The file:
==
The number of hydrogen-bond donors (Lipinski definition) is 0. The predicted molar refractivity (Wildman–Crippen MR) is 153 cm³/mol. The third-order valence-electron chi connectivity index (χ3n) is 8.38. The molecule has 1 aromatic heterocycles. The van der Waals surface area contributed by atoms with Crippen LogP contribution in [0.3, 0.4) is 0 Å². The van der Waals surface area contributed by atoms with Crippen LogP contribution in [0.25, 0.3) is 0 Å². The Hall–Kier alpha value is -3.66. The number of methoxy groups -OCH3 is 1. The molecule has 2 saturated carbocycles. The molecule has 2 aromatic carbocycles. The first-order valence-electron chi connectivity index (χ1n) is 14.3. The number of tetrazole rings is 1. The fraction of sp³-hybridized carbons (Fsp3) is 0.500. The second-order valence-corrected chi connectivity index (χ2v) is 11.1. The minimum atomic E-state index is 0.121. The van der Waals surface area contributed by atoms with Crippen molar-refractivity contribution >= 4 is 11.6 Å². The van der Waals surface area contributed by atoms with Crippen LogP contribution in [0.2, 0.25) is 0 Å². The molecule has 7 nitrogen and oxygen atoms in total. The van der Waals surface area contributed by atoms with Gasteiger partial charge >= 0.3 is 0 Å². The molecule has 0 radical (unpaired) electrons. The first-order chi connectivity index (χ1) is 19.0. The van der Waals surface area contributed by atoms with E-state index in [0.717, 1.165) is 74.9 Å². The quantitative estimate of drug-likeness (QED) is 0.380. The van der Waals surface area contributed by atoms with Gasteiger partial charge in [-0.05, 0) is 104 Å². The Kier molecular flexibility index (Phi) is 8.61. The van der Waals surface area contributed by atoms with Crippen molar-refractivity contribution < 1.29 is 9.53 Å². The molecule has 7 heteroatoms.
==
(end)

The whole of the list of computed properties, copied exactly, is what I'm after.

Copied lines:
The number of hydrogen-bond donors (Lipinski definition) is 0. The predicted molar refractivity (Wildman–Crippen MR) is 153 cm³/mol. The third-order valence-electron chi connectivity index (χ3n) is 8.38. The molecule has 1 aromatic heterocycles. The van der Waals surface area contributed by atoms with Crippen LogP contribution in [0.3, 0.4) is 0 Å². The van der Waals surface area contributed by atoms with Crippen LogP contribution in [0.25, 0.3) is 0 Å². The Hall–Kier alpha value is -3.66. The number of methoxy groups -OCH3 is 1. The molecule has 2 saturated carbocycles. The molecule has 2 aromatic carbocycles. The first-order valence-electron chi connectivity index (χ1n) is 14.3. The number of tetrazole rings is 1. The fraction of sp³-hybridized carbons (Fsp3) is 0.500. The second-order valence-corrected chi connectivity index (χ2v) is 11.1. The minimum atomic E-state index is 0.121. The van der Waals surface area contributed by atoms with Crippen molar-refractivity contribution >= 4 is 11.6 Å². The van der Waals surface area contributed by atoms with Crippen LogP contribution in [0.2, 0.25) is 0 Å². The molecule has 7 nitrogen and oxygen atoms in total. The van der Waals surface area contributed by atoms with Gasteiger partial charge >= 0.3 is 0 Å². The molecule has 0 radical (unpaired) electrons. The first-order chi connectivity index (χ1) is 19.0. The van der Waals surface area contributed by atoms with E-state index in [0.717, 1.165) is 74.9 Å². The quantitative estimate of drug-likeness (QED) is 0.380. The van der Waals surface area contributed by atoms with Gasteiger partial charge in [-0.05, 0) is 104 Å². The Kier molecular flexibility index (Phi) is 8.61. The van der Waals surface area contributed by atoms with Crippen molar-refractivity contribution < 1.29 is 9.53 Å². The molecule has 7 heteroatoms.